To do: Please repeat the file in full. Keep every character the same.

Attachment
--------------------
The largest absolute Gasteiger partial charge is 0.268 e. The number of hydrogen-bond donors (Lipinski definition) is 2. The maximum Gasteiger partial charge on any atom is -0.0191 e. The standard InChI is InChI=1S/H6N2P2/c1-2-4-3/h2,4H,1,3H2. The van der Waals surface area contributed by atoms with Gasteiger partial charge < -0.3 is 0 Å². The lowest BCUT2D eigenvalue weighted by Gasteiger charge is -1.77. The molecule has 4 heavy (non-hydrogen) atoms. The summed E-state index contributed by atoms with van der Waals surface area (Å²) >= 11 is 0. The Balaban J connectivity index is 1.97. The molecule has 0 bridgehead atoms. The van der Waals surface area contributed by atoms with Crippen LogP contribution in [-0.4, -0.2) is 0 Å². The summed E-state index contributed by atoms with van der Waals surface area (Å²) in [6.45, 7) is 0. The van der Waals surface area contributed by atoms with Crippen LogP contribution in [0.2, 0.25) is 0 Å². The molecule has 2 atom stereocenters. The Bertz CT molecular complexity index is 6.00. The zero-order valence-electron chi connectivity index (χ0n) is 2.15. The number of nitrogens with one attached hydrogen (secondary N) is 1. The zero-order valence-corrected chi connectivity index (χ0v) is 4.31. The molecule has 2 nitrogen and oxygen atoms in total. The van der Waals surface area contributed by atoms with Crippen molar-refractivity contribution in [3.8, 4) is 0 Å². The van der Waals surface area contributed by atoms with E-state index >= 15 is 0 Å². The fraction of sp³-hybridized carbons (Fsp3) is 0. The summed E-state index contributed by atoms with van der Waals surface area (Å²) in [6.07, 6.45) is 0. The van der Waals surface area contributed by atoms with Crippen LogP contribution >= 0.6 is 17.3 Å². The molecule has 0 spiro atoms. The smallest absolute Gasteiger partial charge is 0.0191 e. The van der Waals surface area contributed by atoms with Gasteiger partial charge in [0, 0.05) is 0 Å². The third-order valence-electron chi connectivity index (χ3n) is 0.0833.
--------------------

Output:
The largest absolute Gasteiger partial charge is 0.268 e. The number of hydrogen-bond donors (Lipinski definition) is 2. The maximum Gasteiger partial charge on any atom is -0.0191 e. The standard InChI is InChI=1S/H6N2P2/c1-2-4-3/h2,4H,1,3H2. The van der Waals surface area contributed by atoms with Gasteiger partial charge < -0.3 is 0 Å². The lowest BCUT2D eigenvalue weighted by Gasteiger charge is -1.77. The molecule has 4 heavy (non-hydrogen) atoms. The summed E-state index contributed by atoms with van der Waals surface area (Å²) >= 11 is 0. The Balaban J connectivity index is 1.97. The molecule has 0 bridgehead atoms. The van der Waals surface area contributed by atoms with Crippen LogP contribution in [-0.4, -0.2) is 0 Å². The summed E-state index contributed by atoms with van der Waals surface area (Å²) in [6.45, 7) is 0. The van der Waals surface area contributed by atoms with Crippen LogP contribution in [0.2, 0.25) is 0 Å². The molecule has 2 atom stereocenters. The Bertz CT molecular complexity index is 6.00. The zero-order valence-electron chi connectivity index (χ0n) is 2.15. The number of nitrogens with one attached hydrogen (secondary N) is 1. The zero-order valence-corrected chi connectivity index (χ0v) is 4.31. The molecule has 2 nitrogen and oxygen atoms in total. The van der Waals surface area contributed by atoms with Crippen molar-refractivity contribution in [3.8, 4) is 0 Å². The van der Waals surface area contributed by atoms with E-state index >= 15 is 0 Å². The fraction of sp³-hybridized carbons (Fsp3) is 0. The summed E-state index contributed by atoms with van der Waals surface area (Å²) in [6.07, 6.45) is 0. The van der Waals surface area contributed by atoms with Crippen LogP contribution >= 0.6 is 17.3 Å². The molecule has 0 spiro atoms. The smallest absolute Gasteiger partial charge is 0.0191 e. The van der Waals surface area contributed by atoms with Gasteiger partial charge in [0, 0.05) is 0 Å². The third-order valence-electron chi connectivity index (χ3n) is 0.0833.